Sea level likely to rise faster than previously thought
There are two main elements to observe when assessing sea-level rise. One is the loss of the ice on land, e.g., melting mountain glaciers and inland ice sheets on Greenland and Antarctica, and the other is that the sea will expand as it gets warmer. The more its temperature increases, the faster the sea will rise. Researchers at the Niels Bohr Institute, University of Copenhagen have constructed a new method of quantifying just how fast the sea will react to warming. Their comparison of sea-level responsiveness in models with historical data shows that former predictions of sea level have been too conservative, so the sea will likely rise more and faster than previously believed. The result is now published in the European Geosciences Union journal Ocean Science.
During the last 150 years, in what is called the industrial period, sea levels have been rising, as Aslak Grinsted, associate professor at the Niels Bohr Institute research section, Physics of Ice, Climate and Earth, explains. "We expect, of course, that there is a connection between rising temperature and the rate indicating the momentum of the rise. Observations are telling us that the rate has been accelerating over the past 150 years. This means we can create a picture of how the connection between temperature and sea-level rise has been, historically. But 150 years is not very long, actually, because of the great inertia in the warming of the oceans and inland ice sheets, so several hundreds of years can pass before we see the full consequences of warming in the atmosphere. This is why we compare the observations with the results from the detailed computer models we use to depict a future scenario. Among others, the climate panel of the United Nation's Intergovernmental Panel on Climate Change (IPCC) has gathered these projections, made from a collection of many smaller models. These, in turn, have been validated, obviously, as well as can be done."
Sea-level projections are complicated
The predictions used by the IPCC are based on a jigsaw puzzle of models for ice sheets, glaciers, and the warming of the sea. The predictions suffer, however, from the fact that only a limited amount of data are sometimes available for the models to be tested on. There were practically no data on the melt-off rate for Antarctica before we had coverage from satellite observations in the 1990s. "We have better historical data for the sea-level rise in total, which, in principle, allows for a test of the combined puzzle of models," says Grinsted. "However, it has not been part of the routine to make sea-level hindcasts at IPCC, so presently we are not able to tell if these models are capable of reproducing the historical sea level. At the Niels Bohr Institute, we have used this situation as our starting point, and so we observe how sensitive the models are in reacting to warming. We expect that if we compare observational data from the fairly short period of time from 1850 onwards with the sensitivity of the models, it should allow us to assess whether the models are realistic or not," Grinsted explains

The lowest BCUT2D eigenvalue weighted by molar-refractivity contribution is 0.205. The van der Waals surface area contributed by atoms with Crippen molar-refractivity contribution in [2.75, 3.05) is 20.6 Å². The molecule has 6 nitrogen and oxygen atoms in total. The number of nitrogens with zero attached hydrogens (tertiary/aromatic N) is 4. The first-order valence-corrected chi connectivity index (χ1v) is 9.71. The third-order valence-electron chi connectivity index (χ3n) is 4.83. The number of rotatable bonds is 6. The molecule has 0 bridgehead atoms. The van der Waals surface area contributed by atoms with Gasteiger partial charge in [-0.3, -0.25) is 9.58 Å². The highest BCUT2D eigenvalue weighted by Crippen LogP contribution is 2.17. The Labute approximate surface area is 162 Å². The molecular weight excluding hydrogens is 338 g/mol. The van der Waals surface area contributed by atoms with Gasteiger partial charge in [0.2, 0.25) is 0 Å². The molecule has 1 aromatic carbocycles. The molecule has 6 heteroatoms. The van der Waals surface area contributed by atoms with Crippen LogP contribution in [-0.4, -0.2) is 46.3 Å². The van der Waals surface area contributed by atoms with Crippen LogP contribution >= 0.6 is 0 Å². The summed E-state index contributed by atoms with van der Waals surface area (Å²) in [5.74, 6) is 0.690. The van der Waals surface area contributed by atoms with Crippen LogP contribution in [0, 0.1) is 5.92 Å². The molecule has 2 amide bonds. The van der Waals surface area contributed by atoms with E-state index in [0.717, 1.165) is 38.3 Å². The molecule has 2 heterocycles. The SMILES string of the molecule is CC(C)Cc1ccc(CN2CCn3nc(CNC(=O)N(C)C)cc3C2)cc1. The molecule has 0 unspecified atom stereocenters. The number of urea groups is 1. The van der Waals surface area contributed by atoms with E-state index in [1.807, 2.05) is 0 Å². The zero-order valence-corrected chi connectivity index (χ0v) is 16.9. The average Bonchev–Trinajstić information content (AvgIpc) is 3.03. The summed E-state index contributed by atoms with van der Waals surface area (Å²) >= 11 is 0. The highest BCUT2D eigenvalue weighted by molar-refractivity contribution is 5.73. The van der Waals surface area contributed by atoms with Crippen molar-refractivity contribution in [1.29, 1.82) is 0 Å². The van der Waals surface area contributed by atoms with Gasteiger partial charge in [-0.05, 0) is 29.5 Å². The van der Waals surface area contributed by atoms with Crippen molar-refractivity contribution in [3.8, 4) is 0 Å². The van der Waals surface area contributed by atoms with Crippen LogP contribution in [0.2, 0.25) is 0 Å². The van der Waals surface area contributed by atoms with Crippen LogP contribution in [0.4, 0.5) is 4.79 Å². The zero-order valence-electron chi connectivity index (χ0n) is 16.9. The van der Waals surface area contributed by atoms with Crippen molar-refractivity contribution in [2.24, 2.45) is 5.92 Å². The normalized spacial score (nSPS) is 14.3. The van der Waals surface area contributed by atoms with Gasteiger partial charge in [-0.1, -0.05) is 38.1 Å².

Models do not match historical observations
The research team at the Niels Bohr Institute is hoping their method for validating future scenarios by looking into the past can gain a foothold in how sea-level rise will be analyzed in the future. "Apparently, the models we are basing our predictions of sea-level rise on presently are not sensitive enough. To put it plainly, they don't hit the mark when we compare them to the rate of sea-level rise we see when comparing future scenarios with observations going back in time," Grinsted says.
"It is crucial for our reliance on model-based climate predictions that they are able to reproduce the realised climate as realistically as possible," Jens Hesselbjerg Christensen, Professor at the Ice, Climate and Geophysics Section at the Niels Bohr Institute and a co-author on the paper, adds. "We hope this new comparison metric will be adopted to as large extent as is possible and can become a tool we can apply in comparing different models. A good example is that we don't expect the sensitivity to be the same all the way back to the last millennium or several millions of years back in time, but the added understanding of how the sensitivity might change over time is something we can add to the comparisons between models and observations. Besides, we'd like to see the method applied to the individual processes contributing to sea-level rise. This might make the understanding of the sensitivity even more detailed, we believe," says Hesselbjerg Christensen.
"You could say," concludes Grinsted, "that this article has two main messages: The scenarios we see before us now regarding sea-level rise are too conservative—the sea looks, using our method, to rise more than what is believed using the present method. The other message is that research in this area can benefit from using our method to constrain sea-level models in the scenarios in the future."